Nilanjana Bhowmick is a freelance journalist based in New Delhi India. She has been working for the last ten years. Her interest areas are human rights development, gender, children’s rights and development and society in general. She began her career with BBC radio in London however relocated to India in 2002 as she felt that the real body of her work was there. She worked with Times of India for two years before opting to become a freelance journalist because it became imperative for her that she would be “free” of an organization’s interest to write on issues that she believed to have a greater implication in society.
India recently joined the league of 130 nations in the world by making education a fundamental right for children between 6-14 years of age. However, there are many children in India, especially girls who go to school, but because of the housework they have to do to enable their parents to work, they cannot reap the benefit of the education that school provides. The new legislation will send children to schools but can it stop them from being exploited by their own families?Read article
Chitrangada Choudhury has worked as a news-reporter with two of India’s leading national dailies: the Indian Express (2003-6) and the Hindustan Times (2006-9). Her reportage and photography primarily covered policy and development issues, and probed power and marginality in a country in flux. In 2010, she elaborated on the themes explored in the attached story to work on a public research study on governance, insurgency and war in central India.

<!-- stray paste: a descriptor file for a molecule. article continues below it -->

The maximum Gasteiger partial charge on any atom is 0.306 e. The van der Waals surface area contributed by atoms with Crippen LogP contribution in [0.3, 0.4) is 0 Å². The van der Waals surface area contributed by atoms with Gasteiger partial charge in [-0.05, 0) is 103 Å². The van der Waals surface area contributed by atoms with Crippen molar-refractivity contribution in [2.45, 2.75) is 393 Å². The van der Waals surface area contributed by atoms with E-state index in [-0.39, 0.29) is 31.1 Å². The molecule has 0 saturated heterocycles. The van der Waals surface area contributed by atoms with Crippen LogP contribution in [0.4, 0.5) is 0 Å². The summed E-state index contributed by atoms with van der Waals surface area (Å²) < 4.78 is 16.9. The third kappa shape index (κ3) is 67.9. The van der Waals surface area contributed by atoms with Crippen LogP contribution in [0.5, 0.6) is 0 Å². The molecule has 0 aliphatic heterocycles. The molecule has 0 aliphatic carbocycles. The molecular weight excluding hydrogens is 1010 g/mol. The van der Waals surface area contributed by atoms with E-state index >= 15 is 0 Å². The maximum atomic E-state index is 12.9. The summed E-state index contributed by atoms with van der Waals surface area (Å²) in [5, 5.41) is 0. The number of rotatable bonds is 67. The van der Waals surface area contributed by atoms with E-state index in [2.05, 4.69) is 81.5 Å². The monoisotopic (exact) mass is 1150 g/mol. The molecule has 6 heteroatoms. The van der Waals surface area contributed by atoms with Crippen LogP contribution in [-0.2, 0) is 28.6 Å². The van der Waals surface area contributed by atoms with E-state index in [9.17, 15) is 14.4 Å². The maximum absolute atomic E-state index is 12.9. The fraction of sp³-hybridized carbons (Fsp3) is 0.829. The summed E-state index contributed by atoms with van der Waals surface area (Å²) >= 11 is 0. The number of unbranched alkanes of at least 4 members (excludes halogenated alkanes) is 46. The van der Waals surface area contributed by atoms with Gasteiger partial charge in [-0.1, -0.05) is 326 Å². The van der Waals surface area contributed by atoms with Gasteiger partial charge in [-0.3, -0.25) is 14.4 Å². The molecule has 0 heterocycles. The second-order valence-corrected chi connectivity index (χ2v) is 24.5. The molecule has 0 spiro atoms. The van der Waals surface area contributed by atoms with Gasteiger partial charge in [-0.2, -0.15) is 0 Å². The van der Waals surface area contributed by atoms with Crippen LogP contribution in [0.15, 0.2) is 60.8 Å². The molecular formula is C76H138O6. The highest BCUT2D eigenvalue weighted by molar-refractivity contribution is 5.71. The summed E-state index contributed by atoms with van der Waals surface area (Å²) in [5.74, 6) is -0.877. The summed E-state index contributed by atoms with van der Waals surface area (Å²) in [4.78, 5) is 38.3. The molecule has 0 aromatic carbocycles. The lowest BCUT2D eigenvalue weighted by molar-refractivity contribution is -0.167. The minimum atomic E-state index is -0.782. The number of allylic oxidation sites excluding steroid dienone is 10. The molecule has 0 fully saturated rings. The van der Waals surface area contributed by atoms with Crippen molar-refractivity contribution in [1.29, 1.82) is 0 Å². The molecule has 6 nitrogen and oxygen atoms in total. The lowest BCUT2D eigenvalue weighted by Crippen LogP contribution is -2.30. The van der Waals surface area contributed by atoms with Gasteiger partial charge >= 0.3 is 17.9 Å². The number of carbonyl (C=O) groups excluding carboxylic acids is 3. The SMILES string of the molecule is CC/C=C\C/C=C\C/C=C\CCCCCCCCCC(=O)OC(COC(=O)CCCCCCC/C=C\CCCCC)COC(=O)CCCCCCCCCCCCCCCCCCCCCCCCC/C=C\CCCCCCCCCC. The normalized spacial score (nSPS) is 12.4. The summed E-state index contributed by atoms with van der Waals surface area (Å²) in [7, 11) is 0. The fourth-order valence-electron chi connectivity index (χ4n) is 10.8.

The War Within (Hindustan Times, 17 August 2009) was reported, after the author spent the month of July 2009 in insurgency and war-stricken, tribal-dominated districts of central India for her newspaper. The swathe of territory running down the length of the country combines a six decade-long legacy of government contempt and neglect and a Maoist (Naxal) armed insurgency, with recent big-ticket national and foreign investment seeking the region’s rich natural resources. In particular, the author wanted to highlight the voices of common, anonymous citizens who were left disempowered by the violence of the state and the insurgents, and whose experiences were finding inadequate space in national narratives of this war.Read article
Using India’s Right to Information (RTI) act, Shymlal Yadav looked at the state of programmes being implemented to control pollution in India’s major rivers. A scheme was launched in mid-1980s called the National River Conservation Programme (NRCP), within which vast sums were spent on improving the quality of some 37 rivers. But data shows that it had no positive effect on the rivers due to poor implementation and corruption. Shymlal’s story was a result of dedicated investigative journalism after some 39 RTI applications to various government authorities. It was the first time that a story on all the rivers under the protection of the NRCP was published in India, appearing in the India Today newspaper.
Shyamlal has worked as a journalist for 17 years, but first came to national attention after the Right to Information (RTI) act came into force in India in 2005. Shyamlal began using the act for journalistic purposes and published a number of influential articles using the information he gathered. Among the highlights were a series of stories on foreign visits by union ministers and bureaucrats. On 1 December 2009, leading TV news channel NDTV gave him an award as a “best user” of the RTI act, the only journalist to win that acclaim.Read article